John D. Rockefeller 3rd, who founded the Asia Society in 1956, saw art as being an indispensable and integral tool for promoting better understanding between the countries of Asia and the United States. I, too, believe that art helps to build bridges between the diverse cultures of the East and West, and this remains one of the primary goals of this magazine.
I would also like to thank Colin Sheaf, Chairman of The Sir Percival David Foundation Trust, for his fascinating article that provides a personal insight into the man behind the Sir Percival David Collection, which he describes as “one of the world’s two greatest collections of imperial Chinese ceramics: it is unparalleled in its scope, consistent quality, accessibility and academic significance”. Housed at the British Museum, this outstanding collection is a “must visit” for art lovers with an interest in Chinese ceramics.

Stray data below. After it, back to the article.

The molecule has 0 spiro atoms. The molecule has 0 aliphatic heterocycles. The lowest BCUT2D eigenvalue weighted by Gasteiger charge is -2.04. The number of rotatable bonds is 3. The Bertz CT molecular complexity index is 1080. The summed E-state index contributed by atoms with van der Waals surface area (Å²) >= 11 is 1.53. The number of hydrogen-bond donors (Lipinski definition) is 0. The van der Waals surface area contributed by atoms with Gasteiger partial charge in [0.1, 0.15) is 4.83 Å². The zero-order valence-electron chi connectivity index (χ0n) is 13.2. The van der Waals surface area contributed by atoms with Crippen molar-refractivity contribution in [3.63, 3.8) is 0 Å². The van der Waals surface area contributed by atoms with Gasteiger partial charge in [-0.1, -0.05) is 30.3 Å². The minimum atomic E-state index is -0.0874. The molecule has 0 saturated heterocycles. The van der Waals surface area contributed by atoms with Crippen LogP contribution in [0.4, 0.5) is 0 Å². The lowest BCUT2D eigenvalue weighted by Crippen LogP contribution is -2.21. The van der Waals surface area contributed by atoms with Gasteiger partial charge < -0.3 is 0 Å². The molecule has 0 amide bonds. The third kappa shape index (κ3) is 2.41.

It was very exciting to witness the increasing global participation during Asia Week Hong Kong 2018, which commenced on May 23rd with a well-attended evening reception at the Korean Cultural Center in Central, Hong Kong. This splendid event was organised by Candice Lee, Director of Asia Week Hong Kong, and Jongtaek Park, Director of the Korean Cultural Center. The officiating guest, Cherry Tse, Permanent Secretary for Home Affairs, welcomed the audience and emphasised that Hong Kong is not only a vibrant international city, but has also become a leading centre for art collectors. Her speech was followed by an excellent lecture, “Discoveries from the Sinan Shipwreck”, given by Professor Youngmi Kim of the National Museum of Korea. Many of the guests arrived in national dress-cheongsam or hanbok-which added to the festive atmosphere.